Could you survive without any money at all?

Could you survive without any money at all?

Freeganism: The grassroots economy redefining the meaning of waste — In a landscape of increasing austerity, financial instability and political disillusionment, the environmental freeganism lifestyle is retracing the roots of community engagement.

Freeganism is the practice of recycling and retrieving food and goods that have been discarded as waste and it’s flourishing in post-recession UK.

As much a lifestyle choice as an environmental protest movement, freeganism boycotts the capitalist model of production, distribution and materialism with a focus on community, generosity, social concern and sharing. Freegans aim to limit environmental impact and minimise dependence on what is termed the ‘conventional economy’.

Dumpster diving, also known as skipping, which involves recovering discarded food and goods from retail and supermarket dumpsters, is a well known practice associated with freeganism and its principles of waste minimisation. The practice of dumpster diving is a legal grey area, but the principles of freeganism have manifested in a number of other initiatives around the world that are dedicated to a greener and more egalitarian society.

The principle of sharing is simple, but directly opposed to the capitalist ethos; instead of buying the item you need on a one-off, borrow it from your neighbour. This logic may be obvious, but we are constantly being told that these items are somehow going to make our lives better, that materialism is comfort.

After years of financial and political instability, these ideas are being questioned. Huck rounds up three projects that are fighting for solidarity, environmentalism and a people’s economy.

Online community: Streetbank

Streetbank is a not-for-profit website that promotes local communities and neighbourly interaction by giving or lending things within your local area. Not only does it revalue what might otherwise be considered waste, it also classifies human resources as equally valuable to material ones.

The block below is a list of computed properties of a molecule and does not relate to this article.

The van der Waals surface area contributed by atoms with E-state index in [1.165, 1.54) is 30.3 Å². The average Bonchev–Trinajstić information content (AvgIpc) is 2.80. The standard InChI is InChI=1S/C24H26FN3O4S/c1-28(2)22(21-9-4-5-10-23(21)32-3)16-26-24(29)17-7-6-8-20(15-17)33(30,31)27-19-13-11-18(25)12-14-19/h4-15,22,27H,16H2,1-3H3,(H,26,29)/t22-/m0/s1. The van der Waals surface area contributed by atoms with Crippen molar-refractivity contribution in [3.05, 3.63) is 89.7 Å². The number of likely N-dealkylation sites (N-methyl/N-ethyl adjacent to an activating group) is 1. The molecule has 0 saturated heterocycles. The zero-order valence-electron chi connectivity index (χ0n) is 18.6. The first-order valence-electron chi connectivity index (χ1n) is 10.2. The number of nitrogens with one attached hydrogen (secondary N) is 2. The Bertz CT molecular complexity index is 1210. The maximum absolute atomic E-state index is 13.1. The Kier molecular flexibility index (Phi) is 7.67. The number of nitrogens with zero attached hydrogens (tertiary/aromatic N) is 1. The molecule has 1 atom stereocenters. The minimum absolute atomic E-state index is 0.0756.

Working within a radius of one, five or ten miles, the site aims to reconnect neighbourhoods and encourage a more community-driven model of trading goods and services. Not limited to exchanging unwanted stuff, you can also borrow and lend items, or offer skills and advice; from WordPress assistance to German lessons.

The online freeganism movement has been hugely successful, with Streetbank already active in 81 countries. Other websites are popping up successfully all over the world like Freecycle, Freegle, Reusit, FreelyWheely and Gumtree Freebies.

Eradicating waste: The Real Junk Food Project

It’s estimated that food distribution and retail generates 4.3m tonnes of food waste each year in the UK, along with the 7m tonnes that is thrown away by households. Meanwhile, the use of foodbanks is steadily increasing each year.

Adam Smith, a chef from Yorkshire, opened his first cafe in 2013 serving only food that was salvaged from dumpsters, donated, or which would otherwise go to waste. Pioneering the waste reduction restaurant, there are now over 40 similar projects across the UK. Following Smith’s model, the venues are run by volunteers and work on a pay-as-you-feel (#PAYF) basis. They have intercepted over 50 tonnes of food over the years, which would otherwise have gone to waste.

The dumpster restaurants or ‘skiptchens’ call attention to the need for change, not only in the basic food distribution model, but in society’s perception of waste and expectations of abundance.

Capitalism inverted: The Sharing Economy

Projects like Couchsurfing, Airbnb, and Fareshare have gained widespread popularity and attention from their unconventional approach to social and economical interaction, but there are some other 7,400 similar startups that have been changing the face of enterprise over the last few years, in what has been termed The Sharing Economy.

The Sharing Economy is as much a social and cultural ideal as it is an economic model. Also referred to as a collaborative economy, it’s defined as ‘a socio-economic system built around the sharing of human and physical resources’.

The economic system encapsulates business models ranging from non-profit to for-profit, bartering and ‘share the cost’. But what all projects have in common is their revaluation of what has traditionally been considered useless; be it goods, empty rooms, extra car seats on a journey, or so on.

Enjoyed this article? Like Huck on Facebook or follow us on Twitter.